punctum

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Related to neume: solmization, Mensural notation

punctum

 [pungk´tum] (L.)
a point or small spot.
punctum cae´cum blind spot.
punctum lacrima´le (pl. punc´ta lacrima´lia), an opening of a lacrimal duct on the edge of the eyelid.
punctum prox´imum near point.
punctum remo´tum far point.
punc´ta vasculo´sa minute red spots that mark the cut surface of white matter of the brain.
Miller-Keane Encyclopedia and Dictionary of Medicine, Nursing, and Allied Health, Seventh Edition. © 2003 by Saunders, an imprint of Elsevier, Inc. All rights reserved.

punc·tum

, gen.

punc·ti

, pl.

punc·ta

(pŭngk'tŭm, -tī, -tă), [TA]
1. The tip or end of a sharp process.
2. A minute round spot differing in color or otherwise in appearance from the surrounding tissues.
3. A point on the optic axis of an optic system.
Synonym(s): point (1)

See also: point, tip, end, center.
[L. a prick, point, pp. ntr. of pungo, to prick, used as noun]
Farlex Partner Medical Dictionary © Farlex 2012

punc·tum

, pl. puncta (pŭngk'tŭm, -tă) [TA]
1. The tip of a sharp process.
2. A minute round spot differing in color or otherwise in appearance from the surrounding tissues.
3. The opening into the lacrimal drainage system in the upper and lower eyelids.
Synonym(s): point (1) .
[L. a prick, point, pp. ntr. of pungo, to prick, used as noun]
Medical Dictionary for the Health Professions and Nursing © Farlex 2012

Punctum

Tiny opening at the inner corners of the upper and lower lids. The area for the beginning of tear drainage.
Mentioned in: Dacryocystitis
Gale Encyclopedia of Medicine. Copyright 2008 The Gale Group, Inc. All rights reserved.

punc·tum

, pl. puncta (pŭngk'tŭm, -tă) [TA]
1. Tip or end of a sharp process.
2. Minute round spot differing in color or otherwise in appearance from the surrounding tissues.
Synonym(s): point (1) .
[L. a prick, point, pp. ntr. of pungo, to prick, used as noun]
Medical Dictionary for the Dental Professions © Farlex 2012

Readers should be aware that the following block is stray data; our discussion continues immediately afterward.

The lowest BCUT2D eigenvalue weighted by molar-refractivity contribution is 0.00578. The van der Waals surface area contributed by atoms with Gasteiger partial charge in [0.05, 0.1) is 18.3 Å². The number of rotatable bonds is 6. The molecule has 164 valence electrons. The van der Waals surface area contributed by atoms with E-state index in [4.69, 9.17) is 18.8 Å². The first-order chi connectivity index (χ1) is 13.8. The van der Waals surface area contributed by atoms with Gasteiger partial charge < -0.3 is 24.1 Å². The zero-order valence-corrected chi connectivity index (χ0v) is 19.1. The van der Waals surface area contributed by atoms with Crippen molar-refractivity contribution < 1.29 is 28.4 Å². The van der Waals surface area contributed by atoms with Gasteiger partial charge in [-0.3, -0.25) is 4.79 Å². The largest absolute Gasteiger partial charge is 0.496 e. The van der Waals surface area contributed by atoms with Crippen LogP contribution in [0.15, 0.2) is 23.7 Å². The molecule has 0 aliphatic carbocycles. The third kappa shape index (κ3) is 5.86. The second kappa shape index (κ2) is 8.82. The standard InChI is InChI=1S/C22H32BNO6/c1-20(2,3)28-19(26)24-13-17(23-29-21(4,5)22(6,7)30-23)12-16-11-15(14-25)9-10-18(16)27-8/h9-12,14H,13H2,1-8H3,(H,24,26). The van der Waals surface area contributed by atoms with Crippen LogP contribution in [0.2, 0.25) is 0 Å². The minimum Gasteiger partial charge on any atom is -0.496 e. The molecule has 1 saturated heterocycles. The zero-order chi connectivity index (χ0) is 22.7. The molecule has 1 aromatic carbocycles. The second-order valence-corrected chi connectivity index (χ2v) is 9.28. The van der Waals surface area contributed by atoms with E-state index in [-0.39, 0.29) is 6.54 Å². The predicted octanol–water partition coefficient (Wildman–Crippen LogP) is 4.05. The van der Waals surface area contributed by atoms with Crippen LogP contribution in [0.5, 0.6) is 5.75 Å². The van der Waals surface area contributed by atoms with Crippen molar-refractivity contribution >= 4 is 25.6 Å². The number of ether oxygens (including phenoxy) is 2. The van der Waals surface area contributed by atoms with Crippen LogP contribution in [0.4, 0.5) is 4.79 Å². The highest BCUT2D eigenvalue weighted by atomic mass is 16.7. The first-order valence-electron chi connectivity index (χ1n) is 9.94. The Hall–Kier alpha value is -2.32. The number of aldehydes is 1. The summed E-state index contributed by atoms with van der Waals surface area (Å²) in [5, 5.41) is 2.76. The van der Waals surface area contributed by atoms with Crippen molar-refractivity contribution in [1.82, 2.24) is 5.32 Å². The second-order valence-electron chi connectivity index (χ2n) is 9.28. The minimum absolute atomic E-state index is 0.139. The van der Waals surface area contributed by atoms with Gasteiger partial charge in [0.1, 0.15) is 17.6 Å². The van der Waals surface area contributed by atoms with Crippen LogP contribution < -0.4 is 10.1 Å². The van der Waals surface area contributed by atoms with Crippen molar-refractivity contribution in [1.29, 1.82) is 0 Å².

References in periodicals archive ?
But will these Byzantine neumes always be included above the Western transcriptions in publications in order to provide a more accurate interpretation especially for those who are not students of the field?
As an example of the limitations of the present system of transcription, there are six neumes for the interval of the ascending second.
The research of Floros has provoked new studies, initiated new ideas, and fascinated various specialists in medieval music to continue his work, which confirms that the fundamentals in the study of neumes have been well established by him.
Both scribes wrote the neumes on four red lines with letter clefs and b rotundum (i.e., B[flat]) after the clef or before the altered note.
Nelson attempts to do this by ferreting out from the Zamoran sources additional examples of specific neumes being used to transmit clear mode-functional information in ways peculiar to individual manuscripts.
Hesbert's facsimile edition of an early eleventh-century gradual in Paleographie musicale (PM), volume 14 (Le Codex 10.673 de la Bibliotheque vaticane, fonds latin (X[I.sub.e] siecle) graduel beneventain [Tournai, 1931-36]), was accompanied by a massive commentary; the staffless neumes in PM 14 were supplemented by a twelfth-century gradual on lined staff in PM 15 (Le Codex VI.
The hymnody is presented in its original setting with neumes above the texts.
Here Karp must transgress the basic principles generally admitted up to now by all those who have admitted the Solesmes' reforms, mainly that syllable changes take place at the beginning of the ligature and there is a parallelism in the neumes of simultaneously sounding voices.